The update allows developers to make use the Pro’s two front-mounted cameras to stream live video onto the displays, which can then have images overlaid on top of them in real-time, created augmented reality scenes. Unlike virtual reality, which completely creates everything the user sees, augmented reality adds images to a real scene.
The Vive SRWorks SDK is currently in early access and adds the ability for the hardware to perform 3D scans of the room a person is in and depth sensing, according to Vive. This allows developers to place virtual objects both in the foreground and background of a real-world setting and create live interactions with virtual objects using hand interactions. The new software supports both Unity and Unreal engines.
A number of video examples of the tech in use are available on the site. One example, showing off how the tech can be used to drop a cartoon blowfish into the real world, is below.
The HTC Vive Pro HMD, which started shipping this month for $799 for just the headset or $1,099 for a starter kit, increases the resolution of the original Vive by 78%, adds 3D spatial audio through built-in headphones and includes two built-in microphones and better light-blocking.
Vive will be getting a wireless adapter soon as well, making it possible to use VR without having to worry about being physically tethered to your computer. The Vive wireless adapter will be powered by Intel’s WiGig Wireless and a Li-Ion battery. The company says on the official website for the Pro that it’s coming soon.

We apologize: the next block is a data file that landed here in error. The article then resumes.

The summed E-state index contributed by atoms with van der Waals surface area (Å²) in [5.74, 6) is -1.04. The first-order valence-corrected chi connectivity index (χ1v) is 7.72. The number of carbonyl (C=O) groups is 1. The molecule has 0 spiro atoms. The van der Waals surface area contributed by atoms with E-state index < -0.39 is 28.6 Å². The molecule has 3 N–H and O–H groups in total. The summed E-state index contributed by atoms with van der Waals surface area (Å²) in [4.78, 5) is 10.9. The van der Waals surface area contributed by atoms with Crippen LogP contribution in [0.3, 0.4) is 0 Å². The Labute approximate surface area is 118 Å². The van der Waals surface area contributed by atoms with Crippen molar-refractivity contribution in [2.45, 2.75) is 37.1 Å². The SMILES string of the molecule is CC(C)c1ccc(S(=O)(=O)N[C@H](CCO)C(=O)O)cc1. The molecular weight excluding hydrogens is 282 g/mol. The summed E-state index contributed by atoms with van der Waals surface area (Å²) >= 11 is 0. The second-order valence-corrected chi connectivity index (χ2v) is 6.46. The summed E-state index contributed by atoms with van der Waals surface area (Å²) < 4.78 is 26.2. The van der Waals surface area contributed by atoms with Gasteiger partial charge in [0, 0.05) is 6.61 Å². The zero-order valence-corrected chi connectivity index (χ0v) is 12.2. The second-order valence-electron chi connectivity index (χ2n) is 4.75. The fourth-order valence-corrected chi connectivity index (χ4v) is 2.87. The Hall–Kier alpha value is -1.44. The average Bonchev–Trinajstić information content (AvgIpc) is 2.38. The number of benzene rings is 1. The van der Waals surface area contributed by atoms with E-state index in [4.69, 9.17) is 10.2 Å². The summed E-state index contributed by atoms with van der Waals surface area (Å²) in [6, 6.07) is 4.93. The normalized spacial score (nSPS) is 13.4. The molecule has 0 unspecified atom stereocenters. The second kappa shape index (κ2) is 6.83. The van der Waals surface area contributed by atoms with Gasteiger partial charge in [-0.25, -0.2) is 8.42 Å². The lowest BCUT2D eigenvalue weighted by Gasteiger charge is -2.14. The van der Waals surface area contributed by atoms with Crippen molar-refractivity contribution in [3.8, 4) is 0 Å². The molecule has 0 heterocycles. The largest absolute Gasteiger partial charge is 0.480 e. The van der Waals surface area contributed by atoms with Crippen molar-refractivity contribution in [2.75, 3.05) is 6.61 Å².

Also coming soon, are base stations that will allow a person to increase the size of their trackable playspace from 15 foot by 15 foot to 32 foot by 32 foot. The new base stations will also be able to track multiple users at the same time. HTC calls this Steam VR 2.0 tracking and when it hits, along with the wireless adapter, users will finally have a HTC Vive 2.0.
The addition of AR to the virtual reality headset expands Vive’s offering into a space that Apple and Google are battling over. Apple, in particular, continues to push the advantages of AR over VR. The iPhone supports a light form of AR and it is speculated that Apple is working on its own AR glasses.
The tech still doesn’t provide the same sort of experiences that secretive start-up Magic Leap promises with its mixed-reality Lightwear goggles. Magic Leap recently started sending out development kits to a select group of developers who can show they’ll keep the tech in a locked safe when not in use.
Read more about Magic Leap in Rolling Stone’s hands-on experience with the tech at the Florida company.